A version of this post first appeared at "Great Leap Forward”, my EconoMonitor blog.
Since Paul Krugman kicked-off a heated discussion about Minsky’s views on banks, and because the annual “Minsky Conference” co-sponsored by the Ford Foundation and the Levy Economics Institute starts this morning, I thought it would be useful to run a couple of posts laying-out what Minsky was all about. This first piece will detail his early work on what led up to development of his famous “financial instability hypothesis”.
Minsky’s Early Contributions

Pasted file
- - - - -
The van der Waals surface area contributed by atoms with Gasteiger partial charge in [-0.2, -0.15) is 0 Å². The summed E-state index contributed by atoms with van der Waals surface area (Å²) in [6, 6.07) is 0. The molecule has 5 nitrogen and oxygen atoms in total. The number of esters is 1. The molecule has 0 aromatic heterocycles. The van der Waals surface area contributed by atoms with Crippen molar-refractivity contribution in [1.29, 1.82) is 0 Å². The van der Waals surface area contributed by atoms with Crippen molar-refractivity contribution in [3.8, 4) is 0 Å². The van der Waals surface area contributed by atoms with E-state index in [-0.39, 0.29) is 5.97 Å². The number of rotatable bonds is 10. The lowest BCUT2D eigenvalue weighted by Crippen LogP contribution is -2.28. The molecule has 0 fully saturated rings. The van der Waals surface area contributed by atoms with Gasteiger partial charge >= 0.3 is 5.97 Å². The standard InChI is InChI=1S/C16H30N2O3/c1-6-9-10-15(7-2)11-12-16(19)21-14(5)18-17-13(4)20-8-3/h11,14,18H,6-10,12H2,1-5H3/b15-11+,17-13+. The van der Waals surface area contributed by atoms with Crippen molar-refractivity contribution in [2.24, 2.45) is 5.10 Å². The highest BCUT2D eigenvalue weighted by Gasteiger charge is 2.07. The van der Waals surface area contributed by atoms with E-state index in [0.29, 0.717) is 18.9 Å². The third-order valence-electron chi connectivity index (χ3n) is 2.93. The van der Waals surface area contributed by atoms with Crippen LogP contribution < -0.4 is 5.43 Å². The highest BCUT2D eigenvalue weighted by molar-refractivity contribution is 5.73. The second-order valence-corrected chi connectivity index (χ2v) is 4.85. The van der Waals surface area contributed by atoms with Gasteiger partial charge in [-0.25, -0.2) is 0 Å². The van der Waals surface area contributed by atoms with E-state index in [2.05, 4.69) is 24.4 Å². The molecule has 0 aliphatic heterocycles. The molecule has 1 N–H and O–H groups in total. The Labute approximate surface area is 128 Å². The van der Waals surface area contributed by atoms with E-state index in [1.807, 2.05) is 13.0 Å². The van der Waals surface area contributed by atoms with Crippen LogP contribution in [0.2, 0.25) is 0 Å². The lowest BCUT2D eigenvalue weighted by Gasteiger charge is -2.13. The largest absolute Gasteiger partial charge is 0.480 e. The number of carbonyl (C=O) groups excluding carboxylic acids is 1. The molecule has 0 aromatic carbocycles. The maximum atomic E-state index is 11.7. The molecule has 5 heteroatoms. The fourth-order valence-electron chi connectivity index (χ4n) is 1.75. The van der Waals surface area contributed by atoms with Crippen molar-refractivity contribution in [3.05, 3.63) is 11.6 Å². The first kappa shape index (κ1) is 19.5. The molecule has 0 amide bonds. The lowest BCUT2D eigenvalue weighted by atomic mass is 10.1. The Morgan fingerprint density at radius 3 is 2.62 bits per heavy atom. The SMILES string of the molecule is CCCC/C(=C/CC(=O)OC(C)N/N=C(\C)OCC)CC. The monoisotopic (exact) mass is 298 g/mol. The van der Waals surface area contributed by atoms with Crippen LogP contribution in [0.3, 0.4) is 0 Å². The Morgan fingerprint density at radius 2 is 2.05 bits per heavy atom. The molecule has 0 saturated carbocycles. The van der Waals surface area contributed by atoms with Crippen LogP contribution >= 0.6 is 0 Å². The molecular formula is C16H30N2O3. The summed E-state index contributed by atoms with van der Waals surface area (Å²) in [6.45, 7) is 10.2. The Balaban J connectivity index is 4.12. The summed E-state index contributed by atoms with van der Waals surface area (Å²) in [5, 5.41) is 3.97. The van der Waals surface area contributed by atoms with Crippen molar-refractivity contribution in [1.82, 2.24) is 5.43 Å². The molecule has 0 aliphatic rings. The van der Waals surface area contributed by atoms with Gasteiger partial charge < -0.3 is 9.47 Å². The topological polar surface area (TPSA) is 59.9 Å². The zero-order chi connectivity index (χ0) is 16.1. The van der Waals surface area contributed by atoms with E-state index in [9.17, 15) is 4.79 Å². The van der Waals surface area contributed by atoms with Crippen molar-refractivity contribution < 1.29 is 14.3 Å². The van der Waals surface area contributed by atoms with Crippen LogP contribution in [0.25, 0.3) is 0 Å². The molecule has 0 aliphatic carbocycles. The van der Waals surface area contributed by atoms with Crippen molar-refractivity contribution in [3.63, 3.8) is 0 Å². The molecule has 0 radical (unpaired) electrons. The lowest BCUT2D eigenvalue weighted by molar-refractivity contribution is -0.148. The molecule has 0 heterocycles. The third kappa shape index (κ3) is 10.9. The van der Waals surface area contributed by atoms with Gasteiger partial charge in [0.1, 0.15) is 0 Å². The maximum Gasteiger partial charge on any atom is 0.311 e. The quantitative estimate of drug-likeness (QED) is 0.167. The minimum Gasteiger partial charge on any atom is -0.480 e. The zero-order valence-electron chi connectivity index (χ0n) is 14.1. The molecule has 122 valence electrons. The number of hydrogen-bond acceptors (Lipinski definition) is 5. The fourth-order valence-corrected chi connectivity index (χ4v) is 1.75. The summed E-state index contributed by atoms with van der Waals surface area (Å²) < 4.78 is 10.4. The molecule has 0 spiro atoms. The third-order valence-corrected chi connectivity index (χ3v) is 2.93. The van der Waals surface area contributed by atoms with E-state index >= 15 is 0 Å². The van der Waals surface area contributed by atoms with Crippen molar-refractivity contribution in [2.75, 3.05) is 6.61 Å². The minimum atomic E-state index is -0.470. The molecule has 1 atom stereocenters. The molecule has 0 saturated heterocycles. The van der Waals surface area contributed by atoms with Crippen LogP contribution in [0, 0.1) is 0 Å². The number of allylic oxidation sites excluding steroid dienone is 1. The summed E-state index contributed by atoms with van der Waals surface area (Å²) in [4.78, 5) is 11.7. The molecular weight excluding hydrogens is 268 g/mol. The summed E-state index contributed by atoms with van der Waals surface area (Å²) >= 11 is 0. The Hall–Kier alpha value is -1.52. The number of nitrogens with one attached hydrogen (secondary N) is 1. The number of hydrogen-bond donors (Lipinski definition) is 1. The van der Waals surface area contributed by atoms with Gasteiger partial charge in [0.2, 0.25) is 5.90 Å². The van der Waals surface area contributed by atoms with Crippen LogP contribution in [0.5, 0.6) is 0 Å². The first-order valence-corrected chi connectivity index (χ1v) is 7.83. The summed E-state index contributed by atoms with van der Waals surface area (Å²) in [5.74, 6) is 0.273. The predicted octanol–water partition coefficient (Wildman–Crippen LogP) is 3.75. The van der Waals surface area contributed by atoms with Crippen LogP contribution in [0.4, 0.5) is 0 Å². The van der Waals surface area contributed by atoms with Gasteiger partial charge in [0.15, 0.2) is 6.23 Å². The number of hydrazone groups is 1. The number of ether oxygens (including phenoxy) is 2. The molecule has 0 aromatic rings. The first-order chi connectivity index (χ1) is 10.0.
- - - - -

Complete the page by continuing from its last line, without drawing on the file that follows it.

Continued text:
In his publications in the 1950s through the mid 1960s, Minsky gradually developed his analysis of the cycles. First, he argued that institutions, and in particular financial institutions, matter. This was a reaction aga...
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L. Randall Wray is a professor of economics and research director of the Center for Full Employment and Price Stability at the University of Missouri–Kansas City. His current research focuses on providing a critique of orthodox monetary policy, and the development of an alternative approach. He also publishes extensively in the areas of full employment policy and the monetary theory of production. Wray received a B.A. from the University of the Pacific and an M.A. and a Ph.D. from Washington University, where he was a student of Hyman Minsky.